Why didn’t people smile in old photographs? My husband and I have often asked this
question. He believes it’s because it was a very different time when life was hard and smiles were not plentiful. When looking at old photographs you can almost see the hardships they have experienced, including much sorrow, expressed in their eyes? Just a short distance from us is a cemetery where a stroll among stones indicate the loss of several children in one family. Husbands spent lifetimes with wives and never expressed a doubt to them. Wives spent lifetimes with husbands and never expected the husband to help or understand. No one ever spoke of divorce. I read where a funeral was the only photo opportunity family members had and this was not really an occasion to be smiling.
Today digital cameras allow us to snap hundreds of photos, catching the moment, but back in the 1800’s, photographing and portrait painting was about more than catching the moment, it was about depicting the person and their character. When photography was new, a person being photogaphed was expected to remain still. Grinning exercised far too many muscles. People would tire out, change their expression and ruin the daguerreotype.
Daguerreotype, a photographic process, was introduced in 1839. I know many of you
have seen these, perhaps among old family photos or in antique shops. The image is on a mirror-like surface of metallic silver and sometimes appears either positive or negative. You may have heard them called tintypes and they are usually housed in ornamental cases. We have one of them among our family photos, unfortunately it remains unidentified. Exposure time for the daguerreotypes could be up to 15 minutes, sometimes longer. Photographers even had head rests that held sitters’ heads in place. So, having to sit still for several minutes probably discouraged smiling.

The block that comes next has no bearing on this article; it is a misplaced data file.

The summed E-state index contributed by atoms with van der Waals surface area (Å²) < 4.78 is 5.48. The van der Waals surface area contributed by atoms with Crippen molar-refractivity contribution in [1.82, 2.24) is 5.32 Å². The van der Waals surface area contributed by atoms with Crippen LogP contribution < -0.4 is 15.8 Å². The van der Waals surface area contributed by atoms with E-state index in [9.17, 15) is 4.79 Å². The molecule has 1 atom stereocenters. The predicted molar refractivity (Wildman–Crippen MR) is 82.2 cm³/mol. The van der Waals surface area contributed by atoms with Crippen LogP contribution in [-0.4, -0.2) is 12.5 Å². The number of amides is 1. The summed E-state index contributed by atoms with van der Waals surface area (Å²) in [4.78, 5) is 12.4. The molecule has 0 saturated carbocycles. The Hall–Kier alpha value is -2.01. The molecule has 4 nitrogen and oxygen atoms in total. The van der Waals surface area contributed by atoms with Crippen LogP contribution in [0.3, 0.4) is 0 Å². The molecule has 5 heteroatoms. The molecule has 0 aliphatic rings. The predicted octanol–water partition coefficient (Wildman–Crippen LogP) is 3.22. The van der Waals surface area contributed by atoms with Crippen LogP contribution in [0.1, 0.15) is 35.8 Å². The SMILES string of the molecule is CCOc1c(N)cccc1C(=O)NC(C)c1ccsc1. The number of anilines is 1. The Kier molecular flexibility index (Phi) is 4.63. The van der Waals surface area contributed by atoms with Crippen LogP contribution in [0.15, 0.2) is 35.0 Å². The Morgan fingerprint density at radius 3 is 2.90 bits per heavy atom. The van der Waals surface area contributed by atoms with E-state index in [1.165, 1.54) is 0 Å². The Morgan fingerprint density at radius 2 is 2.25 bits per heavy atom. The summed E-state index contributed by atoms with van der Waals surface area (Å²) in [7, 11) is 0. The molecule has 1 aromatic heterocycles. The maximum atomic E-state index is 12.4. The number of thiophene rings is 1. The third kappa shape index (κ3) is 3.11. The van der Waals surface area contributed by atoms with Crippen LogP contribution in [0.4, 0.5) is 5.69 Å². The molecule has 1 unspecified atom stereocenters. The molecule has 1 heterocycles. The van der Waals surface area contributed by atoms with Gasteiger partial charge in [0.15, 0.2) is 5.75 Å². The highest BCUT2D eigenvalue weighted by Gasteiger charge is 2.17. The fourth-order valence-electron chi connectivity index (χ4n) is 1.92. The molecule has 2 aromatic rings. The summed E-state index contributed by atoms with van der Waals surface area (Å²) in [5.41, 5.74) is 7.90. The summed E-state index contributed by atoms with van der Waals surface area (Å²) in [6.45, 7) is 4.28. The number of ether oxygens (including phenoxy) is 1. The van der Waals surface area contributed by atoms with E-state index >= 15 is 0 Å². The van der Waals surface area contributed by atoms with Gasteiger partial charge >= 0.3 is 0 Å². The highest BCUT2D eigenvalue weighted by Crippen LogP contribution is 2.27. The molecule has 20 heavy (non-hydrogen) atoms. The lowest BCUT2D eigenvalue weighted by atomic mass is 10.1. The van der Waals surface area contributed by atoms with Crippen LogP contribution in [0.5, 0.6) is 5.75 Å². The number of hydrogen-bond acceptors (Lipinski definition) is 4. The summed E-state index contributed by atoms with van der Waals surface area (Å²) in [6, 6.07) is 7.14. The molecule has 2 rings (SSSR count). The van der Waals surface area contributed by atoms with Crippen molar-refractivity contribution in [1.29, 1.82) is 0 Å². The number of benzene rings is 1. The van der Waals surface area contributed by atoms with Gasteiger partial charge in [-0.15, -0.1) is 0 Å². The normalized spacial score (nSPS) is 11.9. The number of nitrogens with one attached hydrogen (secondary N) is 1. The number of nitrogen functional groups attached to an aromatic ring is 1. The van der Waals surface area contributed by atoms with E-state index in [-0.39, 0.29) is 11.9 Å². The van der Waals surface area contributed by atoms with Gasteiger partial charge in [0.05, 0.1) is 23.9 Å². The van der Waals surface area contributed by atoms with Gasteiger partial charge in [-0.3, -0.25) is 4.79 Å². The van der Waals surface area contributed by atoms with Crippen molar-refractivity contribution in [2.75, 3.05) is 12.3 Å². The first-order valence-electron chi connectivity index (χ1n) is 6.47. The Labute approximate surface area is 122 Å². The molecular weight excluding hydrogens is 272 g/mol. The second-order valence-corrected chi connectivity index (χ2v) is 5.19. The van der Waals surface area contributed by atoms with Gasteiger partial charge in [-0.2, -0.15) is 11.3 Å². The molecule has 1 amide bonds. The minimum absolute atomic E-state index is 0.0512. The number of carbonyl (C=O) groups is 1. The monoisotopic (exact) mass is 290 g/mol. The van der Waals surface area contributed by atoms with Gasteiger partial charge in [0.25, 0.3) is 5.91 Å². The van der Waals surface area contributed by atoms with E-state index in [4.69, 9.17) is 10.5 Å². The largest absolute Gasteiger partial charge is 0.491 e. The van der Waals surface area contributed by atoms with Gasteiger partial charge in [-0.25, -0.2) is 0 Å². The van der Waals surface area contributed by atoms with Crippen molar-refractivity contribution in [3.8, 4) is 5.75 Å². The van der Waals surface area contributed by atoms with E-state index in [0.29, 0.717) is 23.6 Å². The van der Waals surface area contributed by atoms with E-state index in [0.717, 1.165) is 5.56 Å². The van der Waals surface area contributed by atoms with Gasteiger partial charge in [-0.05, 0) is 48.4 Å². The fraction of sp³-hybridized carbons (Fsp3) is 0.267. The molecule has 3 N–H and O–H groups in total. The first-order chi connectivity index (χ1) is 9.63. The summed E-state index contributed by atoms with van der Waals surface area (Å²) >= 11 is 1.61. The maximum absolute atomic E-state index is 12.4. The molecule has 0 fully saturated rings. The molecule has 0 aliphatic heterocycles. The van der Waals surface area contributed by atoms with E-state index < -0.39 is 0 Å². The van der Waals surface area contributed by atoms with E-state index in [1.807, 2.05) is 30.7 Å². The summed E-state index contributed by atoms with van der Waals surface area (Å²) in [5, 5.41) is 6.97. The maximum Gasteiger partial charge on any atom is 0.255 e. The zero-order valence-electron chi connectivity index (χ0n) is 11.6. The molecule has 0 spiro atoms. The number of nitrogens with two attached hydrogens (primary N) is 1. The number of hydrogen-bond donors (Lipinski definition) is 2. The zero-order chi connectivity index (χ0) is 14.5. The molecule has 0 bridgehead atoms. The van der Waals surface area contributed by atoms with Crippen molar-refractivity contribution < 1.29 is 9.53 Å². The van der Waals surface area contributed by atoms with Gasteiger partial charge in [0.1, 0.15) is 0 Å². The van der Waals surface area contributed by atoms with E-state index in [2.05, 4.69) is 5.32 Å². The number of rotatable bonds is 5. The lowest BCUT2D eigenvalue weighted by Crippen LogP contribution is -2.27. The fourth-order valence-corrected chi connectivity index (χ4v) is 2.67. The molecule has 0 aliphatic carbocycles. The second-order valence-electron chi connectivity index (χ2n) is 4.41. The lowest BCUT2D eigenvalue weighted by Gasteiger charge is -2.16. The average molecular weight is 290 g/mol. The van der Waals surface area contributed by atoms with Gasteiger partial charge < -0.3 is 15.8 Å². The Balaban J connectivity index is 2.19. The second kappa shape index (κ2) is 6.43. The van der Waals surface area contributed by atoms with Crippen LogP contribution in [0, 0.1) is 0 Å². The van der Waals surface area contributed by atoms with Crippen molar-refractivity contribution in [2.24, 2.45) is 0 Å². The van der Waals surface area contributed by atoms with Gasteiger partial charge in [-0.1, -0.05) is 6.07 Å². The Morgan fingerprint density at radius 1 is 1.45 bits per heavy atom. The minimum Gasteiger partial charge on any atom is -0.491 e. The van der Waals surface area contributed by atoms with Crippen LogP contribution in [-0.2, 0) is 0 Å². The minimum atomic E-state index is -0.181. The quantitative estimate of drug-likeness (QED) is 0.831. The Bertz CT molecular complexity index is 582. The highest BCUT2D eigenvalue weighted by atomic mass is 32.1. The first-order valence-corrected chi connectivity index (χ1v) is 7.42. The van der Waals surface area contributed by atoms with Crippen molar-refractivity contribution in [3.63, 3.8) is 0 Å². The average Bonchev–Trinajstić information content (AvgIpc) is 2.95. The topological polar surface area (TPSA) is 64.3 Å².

A couple of other suggestions on why people didn’t smile for photographs are that
since having pictures taken was rare and expensive, people may have believed that serious expressions suited these special occasions. The last theory is that people were not comfortable smiling because of very unattractive teeth. There were no root canals or caps back then. When a tooth became decayed or broken it was simply pulled.
While looking for old photographs as example of the seriousness people expressed
while having their photo taken, I came upon a photo of Abraham Lincoln, one that was used many times and must have been a favorite of his. I did see one where he was smiling, but the serious one is preferred. It is definitely old Abe, and it does define his character. Portraits were meant to evoke character, one of distinguished, refined elegance on canvas. Yet today, everyone smiles when a photo is taken. Is it because we are expected to look happy?
There are times that I have been frustrated with photo taking and this was long after the
daguerreotype. Even using 45mm, or even digital, when I am told to smile by the time the photo is taken, my smile has turned into a smirk, and this is in just seconds. Mark Twain opined that it was risky to have to hold a smile until it looked forced, fixed, and frozen (and stupid) so even though, not smiling, made people look grim, they usually chose to simply let the face relax as naturally as possible so the position could be held through out the photographing. Twain thought since photographs were expensive, people were loath to take a risk of spending the money on something that would look foolish. One woman felt having photographs of one self was like presenting yourself to the public and she did not want to be smiling at them. Instead, a maidenly reserve was preferred.
Well, so much for trying to decipher why, years ago, people didn’t smile for pictures. I’m sure you have opinions on this subject. It may have been that the early photographer was trying to capture and record tangible flesh, hair and clothing, not moods or personalities? I can’t help but feel that there is nothing better than a sincere, delightful, warm smile, even in a photograph. Let me know what you think.